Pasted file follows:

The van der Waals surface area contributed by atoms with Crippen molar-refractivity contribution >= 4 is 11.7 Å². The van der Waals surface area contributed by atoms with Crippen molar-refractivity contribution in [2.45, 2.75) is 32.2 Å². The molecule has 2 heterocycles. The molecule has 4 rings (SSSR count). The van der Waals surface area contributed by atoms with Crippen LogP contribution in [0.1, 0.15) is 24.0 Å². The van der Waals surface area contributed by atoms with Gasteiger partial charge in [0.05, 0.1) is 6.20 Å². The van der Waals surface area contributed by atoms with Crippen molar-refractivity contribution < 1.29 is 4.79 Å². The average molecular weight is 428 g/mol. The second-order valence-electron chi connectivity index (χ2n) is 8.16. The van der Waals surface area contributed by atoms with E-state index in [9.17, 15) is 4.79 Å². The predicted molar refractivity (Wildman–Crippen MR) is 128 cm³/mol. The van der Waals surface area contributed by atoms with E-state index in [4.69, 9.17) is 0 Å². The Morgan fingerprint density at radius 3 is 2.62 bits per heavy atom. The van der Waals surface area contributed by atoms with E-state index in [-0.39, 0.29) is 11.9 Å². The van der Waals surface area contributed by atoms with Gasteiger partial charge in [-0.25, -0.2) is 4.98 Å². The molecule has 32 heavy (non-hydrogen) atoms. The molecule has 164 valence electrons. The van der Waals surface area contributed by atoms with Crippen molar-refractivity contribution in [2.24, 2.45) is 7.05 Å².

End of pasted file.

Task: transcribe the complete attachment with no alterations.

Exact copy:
The van der Waals surface area contributed by atoms with Crippen molar-refractivity contribution >= 4 is 11.7 Å². The van der Waals surface area contributed by atoms with Crippen molar-refractivity contribution in [2.45, 2.75) is 32.2 Å². The molecule has 2 heterocycles. The molecule has 4 rings (SSSR count). The van der Waals surface area contributed by atoms with Crippen LogP contribution in [0.1, 0.15) is 24.0 Å². The van der Waals surface area contributed by atoms with Gasteiger partial charge in [0.05, 0.1) is 6.20 Å². The van der Waals surface area contributed by atoms with Crippen molar-refractivity contribution < 1.29 is 4.79 Å². The average molecular weight is 428 g/mol. The second-order valence-electron chi connectivity index (χ2n) is 8.16. The van der Waals surface area contributed by atoms with E-state index in [9.17, 15) is 4.79 Å². The predicted molar refractivity (Wildman–Crippen MR) is 128 cm³/mol. The van der Waals surface area contributed by atoms with E-state index in [4.69, 9.17) is 0 Å². The Morgan fingerprint density at radius 3 is 2.62 bits per heavy atom. The van der Waals surface area contributed by atoms with E-state index in [-0.39, 0.29) is 11.9 Å². The van der Waals surface area contributed by atoms with Gasteiger partial charge in [-0.25, -0.2) is 4.98 Å². The molecule has 32 heavy (non-hydrogen) atoms. The molecule has 164 valence electrons. The van der Waals surface area contributed by atoms with Crippen molar-refractivity contribution in [2.24, 2.45) is 7.05 Å².